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Screen Time Guidelines for Big Kids

By the time kids reach grade school, most are very familiar with things like TVs, tablets, and smartphones. Chances are they'll want to spend a lot of time using those devices, too.

But kids' bodies and minds are still growing at this age. It's important for them to get plenty of exercise and lots of unstructured, screen-free playtime alone or with friends.

For kids this age, screen time — time spent looking at or interacting with any device with a screen — can include things like doing homework or researching a school project. But it also can include less productive things, like watching inappropriate TV shows or playing violent video games.

Parents need to set limits and know what their kids are watching or playing, and how they're interacting in the Internet.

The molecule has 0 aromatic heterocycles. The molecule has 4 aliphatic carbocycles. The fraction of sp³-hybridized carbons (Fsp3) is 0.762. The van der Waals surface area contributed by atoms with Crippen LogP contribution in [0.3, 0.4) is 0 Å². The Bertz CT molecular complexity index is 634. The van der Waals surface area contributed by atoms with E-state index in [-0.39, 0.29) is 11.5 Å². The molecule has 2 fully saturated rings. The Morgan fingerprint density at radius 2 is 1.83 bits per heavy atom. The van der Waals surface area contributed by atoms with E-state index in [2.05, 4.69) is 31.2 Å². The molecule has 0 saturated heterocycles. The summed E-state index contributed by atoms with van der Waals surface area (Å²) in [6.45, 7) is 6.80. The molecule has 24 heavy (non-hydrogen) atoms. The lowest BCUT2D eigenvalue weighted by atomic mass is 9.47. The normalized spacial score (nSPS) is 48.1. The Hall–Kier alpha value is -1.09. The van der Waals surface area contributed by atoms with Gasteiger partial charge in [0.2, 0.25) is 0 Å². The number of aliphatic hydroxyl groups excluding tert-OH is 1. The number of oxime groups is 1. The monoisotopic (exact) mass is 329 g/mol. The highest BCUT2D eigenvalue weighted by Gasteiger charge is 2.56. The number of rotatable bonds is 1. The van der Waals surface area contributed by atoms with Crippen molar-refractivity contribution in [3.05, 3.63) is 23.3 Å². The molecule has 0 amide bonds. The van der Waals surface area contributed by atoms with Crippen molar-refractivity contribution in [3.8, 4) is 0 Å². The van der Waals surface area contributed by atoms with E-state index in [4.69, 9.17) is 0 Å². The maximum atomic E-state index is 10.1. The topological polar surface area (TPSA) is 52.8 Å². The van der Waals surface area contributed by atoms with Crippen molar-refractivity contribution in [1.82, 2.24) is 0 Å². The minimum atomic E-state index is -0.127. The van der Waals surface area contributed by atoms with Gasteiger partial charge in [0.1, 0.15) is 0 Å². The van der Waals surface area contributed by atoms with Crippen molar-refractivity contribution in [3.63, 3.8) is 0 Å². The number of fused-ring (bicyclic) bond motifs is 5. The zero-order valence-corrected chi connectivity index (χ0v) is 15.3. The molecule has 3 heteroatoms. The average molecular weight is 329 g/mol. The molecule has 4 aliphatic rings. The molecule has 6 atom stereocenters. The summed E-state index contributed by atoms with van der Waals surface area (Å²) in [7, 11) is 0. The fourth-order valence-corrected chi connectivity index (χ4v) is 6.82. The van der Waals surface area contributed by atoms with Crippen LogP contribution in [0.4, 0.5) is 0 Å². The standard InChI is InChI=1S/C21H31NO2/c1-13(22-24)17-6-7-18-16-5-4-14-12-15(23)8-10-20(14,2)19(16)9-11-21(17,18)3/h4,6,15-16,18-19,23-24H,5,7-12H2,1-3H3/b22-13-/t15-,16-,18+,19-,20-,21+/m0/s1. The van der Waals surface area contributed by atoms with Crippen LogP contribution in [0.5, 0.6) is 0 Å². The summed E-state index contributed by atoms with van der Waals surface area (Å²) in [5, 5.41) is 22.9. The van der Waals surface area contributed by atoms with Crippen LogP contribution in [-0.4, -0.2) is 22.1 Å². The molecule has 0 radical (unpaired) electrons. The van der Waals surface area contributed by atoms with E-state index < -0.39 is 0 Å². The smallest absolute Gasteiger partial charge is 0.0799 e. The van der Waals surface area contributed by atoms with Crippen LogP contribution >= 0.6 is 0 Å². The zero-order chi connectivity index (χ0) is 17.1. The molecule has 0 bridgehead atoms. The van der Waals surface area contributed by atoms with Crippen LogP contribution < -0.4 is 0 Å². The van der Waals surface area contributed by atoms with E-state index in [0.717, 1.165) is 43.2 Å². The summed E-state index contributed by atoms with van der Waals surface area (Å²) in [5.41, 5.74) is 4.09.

How Much Is Too Much?

The American Academy of Pediatrics (AAP) recommends that parents of kids and teens 5 to 18 years old place consistent limits on the use of any media. This includes entertainment media (like watching TV and movies), as well as educational media (like researching a school report on the Internet).

Not all screen time is created equal. It's up to parents to decide how (and how often) their kids use screens and whether screen time is positive or negative. For instance, time spent on homework or other educational activities might not need to be as restricted as time spent playing video games.

For kids of all ages, screen time should not replace time needed for sleeping, eating, playing, studying, and interacting with family and friends.

Screen Time Tips

The same parenting rules apply to screen time as to anything else — set a good example, establish limits, and talk with your child about it.

To make your child's screen time more productive:

Date reviewed: December 2016

Note: All information on KidsHealth® is for educational purposes only. For specific medical advice, diagnoses, and treatment, consult your doctor.

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